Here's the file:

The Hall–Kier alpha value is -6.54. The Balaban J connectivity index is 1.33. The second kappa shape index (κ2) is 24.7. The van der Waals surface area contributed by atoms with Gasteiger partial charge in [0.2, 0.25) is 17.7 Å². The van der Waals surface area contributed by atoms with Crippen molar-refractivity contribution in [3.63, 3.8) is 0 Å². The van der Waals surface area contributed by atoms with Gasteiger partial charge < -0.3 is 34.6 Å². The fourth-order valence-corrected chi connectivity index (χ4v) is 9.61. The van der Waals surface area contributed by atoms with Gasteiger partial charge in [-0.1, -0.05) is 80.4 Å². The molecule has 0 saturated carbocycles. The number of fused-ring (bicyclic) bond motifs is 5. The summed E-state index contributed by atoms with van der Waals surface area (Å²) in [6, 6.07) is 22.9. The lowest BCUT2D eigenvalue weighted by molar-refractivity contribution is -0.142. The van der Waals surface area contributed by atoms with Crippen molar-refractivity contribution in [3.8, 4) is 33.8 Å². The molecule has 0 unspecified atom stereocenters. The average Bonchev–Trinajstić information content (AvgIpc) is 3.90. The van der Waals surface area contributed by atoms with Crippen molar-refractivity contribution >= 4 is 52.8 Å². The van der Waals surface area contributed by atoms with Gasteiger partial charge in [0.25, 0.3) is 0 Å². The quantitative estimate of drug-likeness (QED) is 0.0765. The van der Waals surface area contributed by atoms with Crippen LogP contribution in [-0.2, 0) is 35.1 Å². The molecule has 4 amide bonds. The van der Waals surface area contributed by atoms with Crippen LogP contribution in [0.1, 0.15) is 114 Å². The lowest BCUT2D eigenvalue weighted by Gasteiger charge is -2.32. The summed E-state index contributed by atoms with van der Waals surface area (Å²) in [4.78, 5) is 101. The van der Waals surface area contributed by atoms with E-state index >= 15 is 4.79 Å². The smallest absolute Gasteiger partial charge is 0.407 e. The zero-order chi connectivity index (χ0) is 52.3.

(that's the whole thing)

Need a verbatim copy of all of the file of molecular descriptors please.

The Hall–Kier alpha value is -6.54. The Balaban J connectivity index is 1.33. The second kappa shape index (κ2) is 24.7. The van der Waals surface area contributed by atoms with Gasteiger partial charge in [0.2, 0.25) is 17.7 Å². The van der Waals surface area contributed by atoms with Crippen molar-refractivity contribution in [3.63, 3.8) is 0 Å². The van der Waals surface area contributed by atoms with Gasteiger partial charge < -0.3 is 34.6 Å². The fourth-order valence-corrected chi connectivity index (χ4v) is 9.61. The van der Waals surface area contributed by atoms with Gasteiger partial charge in [-0.1, -0.05) is 80.4 Å². The molecule has 0 saturated carbocycles. The number of fused-ring (bicyclic) bond motifs is 5. The summed E-state index contributed by atoms with van der Waals surface area (Å²) in [6, 6.07) is 22.9. The lowest BCUT2D eigenvalue weighted by molar-refractivity contribution is -0.142. The van der Waals surface area contributed by atoms with Crippen molar-refractivity contribution in [3.8, 4) is 33.8 Å². The molecule has 0 unspecified atom stereocenters. The average Bonchev–Trinajstić information content (AvgIpc) is 3.90. The van der Waals surface area contributed by atoms with Crippen molar-refractivity contribution >= 4 is 52.8 Å². The van der Waals surface area contributed by atoms with Gasteiger partial charge in [0.25, 0.3) is 0 Å². The quantitative estimate of drug-likeness (QED) is 0.0765. The van der Waals surface area contributed by atoms with Crippen LogP contribution in [-0.2, 0) is 35.1 Å². The molecule has 4 amide bonds. The van der Waals surface area contributed by atoms with Crippen LogP contribution in [0.1, 0.15) is 114 Å². The lowest BCUT2D eigenvalue weighted by Gasteiger charge is -2.32. The summed E-state index contributed by atoms with van der Waals surface area (Å²) in [4.78, 5) is 101. The van der Waals surface area contributed by atoms with E-state index >= 15 is 4.79 Å². The smallest absolute Gasteiger partial charge is 0.407 e. The zero-order chi connectivity index (χ0) is 52.3.